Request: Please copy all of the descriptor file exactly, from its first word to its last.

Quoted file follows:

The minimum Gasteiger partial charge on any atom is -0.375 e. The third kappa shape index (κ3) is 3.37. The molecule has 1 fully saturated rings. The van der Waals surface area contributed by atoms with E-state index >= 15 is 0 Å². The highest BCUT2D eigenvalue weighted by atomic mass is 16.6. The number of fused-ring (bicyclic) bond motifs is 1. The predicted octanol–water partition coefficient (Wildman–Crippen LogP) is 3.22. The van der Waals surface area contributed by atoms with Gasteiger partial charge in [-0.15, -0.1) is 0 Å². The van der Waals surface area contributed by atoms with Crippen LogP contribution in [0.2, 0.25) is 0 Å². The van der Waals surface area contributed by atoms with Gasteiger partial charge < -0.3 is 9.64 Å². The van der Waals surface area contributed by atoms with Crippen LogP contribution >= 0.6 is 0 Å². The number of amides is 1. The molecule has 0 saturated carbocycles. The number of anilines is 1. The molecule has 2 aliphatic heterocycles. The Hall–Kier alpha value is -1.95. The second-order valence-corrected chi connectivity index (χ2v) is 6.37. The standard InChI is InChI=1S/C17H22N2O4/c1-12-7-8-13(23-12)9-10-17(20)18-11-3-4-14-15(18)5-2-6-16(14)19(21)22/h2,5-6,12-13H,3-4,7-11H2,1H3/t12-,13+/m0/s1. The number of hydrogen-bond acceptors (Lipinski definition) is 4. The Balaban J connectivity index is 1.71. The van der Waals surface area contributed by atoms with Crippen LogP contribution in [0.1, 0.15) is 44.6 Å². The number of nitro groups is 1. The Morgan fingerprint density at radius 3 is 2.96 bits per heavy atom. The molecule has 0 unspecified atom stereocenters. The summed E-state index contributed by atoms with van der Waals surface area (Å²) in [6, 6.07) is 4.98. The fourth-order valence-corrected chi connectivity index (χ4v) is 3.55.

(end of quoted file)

The minimum Gasteiger partial charge on any atom is -0.375 e. The third kappa shape index (κ3) is 3.37. The molecule has 1 fully saturated rings. The van der Waals surface area contributed by atoms with E-state index >= 15 is 0 Å². The highest BCUT2D eigenvalue weighted by atomic mass is 16.6. The number of fused-ring (bicyclic) bond motifs is 1. The predicted octanol–water partition coefficient (Wildman–Crippen LogP) is 3.22. The van der Waals surface area contributed by atoms with Gasteiger partial charge in [-0.15, -0.1) is 0 Å². The van der Waals surface area contributed by atoms with Crippen LogP contribution in [0.2, 0.25) is 0 Å². The van der Waals surface area contributed by atoms with Gasteiger partial charge < -0.3 is 9.64 Å². The van der Waals surface area contributed by atoms with Crippen LogP contribution >= 0.6 is 0 Å². The number of amides is 1. The molecule has 0 saturated carbocycles. The number of anilines is 1. The molecule has 2 aliphatic heterocycles. The Hall–Kier alpha value is -1.95. The second-order valence-corrected chi connectivity index (χ2v) is 6.37. The standard InChI is InChI=1S/C17H22N2O4/c1-12-7-8-13(23-12)9-10-17(20)18-11-3-4-14-15(18)5-2-6-16(14)19(21)22/h2,5-6,12-13H,3-4,7-11H2,1H3/t12-,13+/m0/s1. The number of hydrogen-bond acceptors (Lipinski definition) is 4. The Balaban J connectivity index is 1.71. The van der Waals surface area contributed by atoms with Crippen LogP contribution in [0.1, 0.15) is 44.6 Å². The number of nitro groups is 1. The Morgan fingerprint density at radius 3 is 2.96 bits per heavy atom. The molecule has 0 unspecified atom stereocenters. The summed E-state index contributed by atoms with van der Waals surface area (Å²) in [6, 6.07) is 4.98. The fourth-order valence-corrected chi connectivity index (χ4v) is 3.55.